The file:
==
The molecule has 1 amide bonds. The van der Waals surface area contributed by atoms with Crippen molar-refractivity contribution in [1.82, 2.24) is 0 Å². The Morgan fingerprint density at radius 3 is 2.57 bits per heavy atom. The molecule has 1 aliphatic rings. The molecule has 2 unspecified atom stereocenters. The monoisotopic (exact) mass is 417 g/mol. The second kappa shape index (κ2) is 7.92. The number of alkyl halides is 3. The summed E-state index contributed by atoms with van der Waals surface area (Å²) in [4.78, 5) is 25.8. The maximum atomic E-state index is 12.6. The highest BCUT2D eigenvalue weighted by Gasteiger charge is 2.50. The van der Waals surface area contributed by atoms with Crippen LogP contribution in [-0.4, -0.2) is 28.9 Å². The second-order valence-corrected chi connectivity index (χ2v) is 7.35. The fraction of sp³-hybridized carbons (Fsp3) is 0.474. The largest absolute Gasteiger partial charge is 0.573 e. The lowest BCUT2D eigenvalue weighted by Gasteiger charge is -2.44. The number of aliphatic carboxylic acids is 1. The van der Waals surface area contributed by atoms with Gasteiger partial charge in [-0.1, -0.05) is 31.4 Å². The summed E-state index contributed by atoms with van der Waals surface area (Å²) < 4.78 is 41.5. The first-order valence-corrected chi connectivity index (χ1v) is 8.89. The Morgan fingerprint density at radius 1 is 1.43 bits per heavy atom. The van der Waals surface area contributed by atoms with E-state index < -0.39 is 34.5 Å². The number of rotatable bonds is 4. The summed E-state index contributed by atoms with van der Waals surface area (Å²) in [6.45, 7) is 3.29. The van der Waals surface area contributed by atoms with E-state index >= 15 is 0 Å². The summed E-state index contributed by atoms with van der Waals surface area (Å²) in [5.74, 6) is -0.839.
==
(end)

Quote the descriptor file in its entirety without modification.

The molecule has 1 amide bonds. The van der Waals surface area contributed by atoms with Crippen molar-refractivity contribution in [1.82, 2.24) is 0 Å². The Morgan fingerprint density at radius 3 is 2.57 bits per heavy atom. The molecule has 1 aliphatic rings. The molecule has 2 unspecified atom stereocenters. The monoisotopic (exact) mass is 417 g/mol. The second kappa shape index (κ2) is 7.92. The number of alkyl halides is 3. The summed E-state index contributed by atoms with van der Waals surface area (Å²) in [4.78, 5) is 25.8. The maximum atomic E-state index is 12.6. The highest BCUT2D eigenvalue weighted by Gasteiger charge is 2.50. The van der Waals surface area contributed by atoms with Crippen LogP contribution in [-0.4, -0.2) is 28.9 Å². The second-order valence-corrected chi connectivity index (χ2v) is 7.35. The fraction of sp³-hybridized carbons (Fsp3) is 0.474. The largest absolute Gasteiger partial charge is 0.573 e. The lowest BCUT2D eigenvalue weighted by Gasteiger charge is -2.44. The number of aliphatic carboxylic acids is 1. The van der Waals surface area contributed by atoms with Gasteiger partial charge in [-0.1, -0.05) is 31.4 Å². The summed E-state index contributed by atoms with van der Waals surface area (Å²) < 4.78 is 41.5. The first-order valence-corrected chi connectivity index (χ1v) is 8.89. The Morgan fingerprint density at radius 1 is 1.43 bits per heavy atom. The van der Waals surface area contributed by atoms with E-state index < -0.39 is 34.5 Å². The number of rotatable bonds is 4. The summed E-state index contributed by atoms with van der Waals surface area (Å²) in [6.45, 7) is 3.29. The van der Waals surface area contributed by atoms with E-state index >= 15 is 0 Å². The summed E-state index contributed by atoms with van der Waals surface area (Å²) in [5.74, 6) is -0.839.